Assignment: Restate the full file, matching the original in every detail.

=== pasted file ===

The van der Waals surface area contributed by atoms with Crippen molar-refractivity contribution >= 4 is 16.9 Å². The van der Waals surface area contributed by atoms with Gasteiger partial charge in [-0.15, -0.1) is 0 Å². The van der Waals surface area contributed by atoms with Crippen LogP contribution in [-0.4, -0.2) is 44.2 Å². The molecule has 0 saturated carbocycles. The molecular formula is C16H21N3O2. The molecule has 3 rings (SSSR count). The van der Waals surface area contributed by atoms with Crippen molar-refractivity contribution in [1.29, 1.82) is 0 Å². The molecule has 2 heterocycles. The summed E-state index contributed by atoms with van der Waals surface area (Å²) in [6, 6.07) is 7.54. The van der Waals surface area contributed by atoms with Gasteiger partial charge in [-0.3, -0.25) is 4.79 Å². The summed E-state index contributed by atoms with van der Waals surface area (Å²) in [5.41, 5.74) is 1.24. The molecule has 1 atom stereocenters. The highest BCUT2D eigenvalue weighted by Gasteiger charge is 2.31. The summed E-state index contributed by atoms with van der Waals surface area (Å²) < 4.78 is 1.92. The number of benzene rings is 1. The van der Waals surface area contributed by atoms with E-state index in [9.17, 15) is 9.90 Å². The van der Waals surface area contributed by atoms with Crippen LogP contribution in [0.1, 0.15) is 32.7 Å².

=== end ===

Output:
The van der Waals surface area contributed by atoms with Crippen molar-refractivity contribution >= 4 is 16.9 Å². The van der Waals surface area contributed by atoms with Gasteiger partial charge in [-0.15, -0.1) is 0 Å². The van der Waals surface area contributed by atoms with Crippen LogP contribution in [-0.4, -0.2) is 44.2 Å². The molecule has 0 saturated carbocycles. The molecular formula is C16H21N3O2. The molecule has 3 rings (SSSR count). The van der Waals surface area contributed by atoms with Crippen molar-refractivity contribution in [1.29, 1.82) is 0 Å². The molecule has 2 heterocycles. The summed E-state index contributed by atoms with van der Waals surface area (Å²) in [6, 6.07) is 7.54. The van der Waals surface area contributed by atoms with Gasteiger partial charge in [-0.3, -0.25) is 4.79 Å². The summed E-state index contributed by atoms with van der Waals surface area (Å²) in [5.41, 5.74) is 1.24. The molecule has 1 atom stereocenters. The highest BCUT2D eigenvalue weighted by Gasteiger charge is 2.31. The summed E-state index contributed by atoms with van der Waals surface area (Å²) < 4.78 is 1.92. The number of benzene rings is 1. The van der Waals surface area contributed by atoms with E-state index in [9.17, 15) is 9.90 Å². The van der Waals surface area contributed by atoms with Crippen LogP contribution in [0.1, 0.15) is 32.7 Å².